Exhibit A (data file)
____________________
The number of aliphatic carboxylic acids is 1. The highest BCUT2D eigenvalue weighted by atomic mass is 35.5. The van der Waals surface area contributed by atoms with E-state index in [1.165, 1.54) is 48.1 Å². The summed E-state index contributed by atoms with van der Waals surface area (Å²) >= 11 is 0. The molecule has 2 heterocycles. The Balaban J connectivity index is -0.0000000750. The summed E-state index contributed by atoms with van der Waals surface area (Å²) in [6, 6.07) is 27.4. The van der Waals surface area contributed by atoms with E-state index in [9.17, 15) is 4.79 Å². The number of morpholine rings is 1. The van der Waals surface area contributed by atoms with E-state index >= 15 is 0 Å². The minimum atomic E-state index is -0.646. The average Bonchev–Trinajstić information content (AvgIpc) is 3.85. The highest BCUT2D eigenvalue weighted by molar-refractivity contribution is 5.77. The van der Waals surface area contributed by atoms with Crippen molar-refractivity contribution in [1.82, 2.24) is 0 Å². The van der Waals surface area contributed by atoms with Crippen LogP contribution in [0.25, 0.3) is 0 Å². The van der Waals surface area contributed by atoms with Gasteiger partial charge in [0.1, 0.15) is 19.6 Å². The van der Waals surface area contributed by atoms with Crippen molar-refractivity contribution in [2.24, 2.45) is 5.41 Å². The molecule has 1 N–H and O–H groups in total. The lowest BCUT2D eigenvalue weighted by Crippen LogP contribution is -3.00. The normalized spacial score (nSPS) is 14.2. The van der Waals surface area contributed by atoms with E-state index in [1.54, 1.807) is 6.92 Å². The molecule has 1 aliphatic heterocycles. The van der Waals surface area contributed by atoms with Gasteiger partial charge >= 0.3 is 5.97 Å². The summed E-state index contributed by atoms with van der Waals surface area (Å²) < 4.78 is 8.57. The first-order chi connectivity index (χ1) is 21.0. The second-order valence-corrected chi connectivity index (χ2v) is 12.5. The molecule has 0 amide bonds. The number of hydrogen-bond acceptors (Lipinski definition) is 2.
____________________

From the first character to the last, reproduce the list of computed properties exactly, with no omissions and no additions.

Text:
The number of aliphatic carboxylic acids is 1. The highest BCUT2D eigenvalue weighted by atomic mass is 35.5. The van der Waals surface area contributed by atoms with E-state index in [1.165, 1.54) is 48.1 Å². The summed E-state index contributed by atoms with van der Waals surface area (Å²) >= 11 is 0. The molecule has 2 heterocycles. The Balaban J connectivity index is -0.0000000750. The summed E-state index contributed by atoms with van der Waals surface area (Å²) in [6, 6.07) is 27.4. The van der Waals surface area contributed by atoms with E-state index in [9.17, 15) is 4.79 Å². The number of morpholine rings is 1. The van der Waals surface area contributed by atoms with E-state index >= 15 is 0 Å². The minimum atomic E-state index is -0.646. The average Bonchev–Trinajstić information content (AvgIpc) is 3.85. The highest BCUT2D eigenvalue weighted by molar-refractivity contribution is 5.77. The van der Waals surface area contributed by atoms with Crippen molar-refractivity contribution in [1.82, 2.24) is 0 Å². The van der Waals surface area contributed by atoms with Crippen LogP contribution in [0.25, 0.3) is 0 Å². The van der Waals surface area contributed by atoms with Gasteiger partial charge in [0.1, 0.15) is 19.6 Å². The van der Waals surface area contributed by atoms with Crippen molar-refractivity contribution in [2.24, 2.45) is 5.41 Å². The molecule has 1 N–H and O–H groups in total. The lowest BCUT2D eigenvalue weighted by Crippen LogP contribution is -3.00. The normalized spacial score (nSPS) is 14.2. The van der Waals surface area contributed by atoms with E-state index in [1.54, 1.807) is 6.92 Å². The molecule has 1 aliphatic heterocycles. The van der Waals surface area contributed by atoms with Gasteiger partial charge >= 0.3 is 5.97 Å². The summed E-state index contributed by atoms with van der Waals surface area (Å²) < 4.78 is 8.57. The first-order chi connectivity index (χ1) is 21.0. The second-order valence-corrected chi connectivity index (χ2v) is 12.5. The molecule has 0 amide bonds. The number of hydrogen-bond acceptors (Lipinski definition) is 2.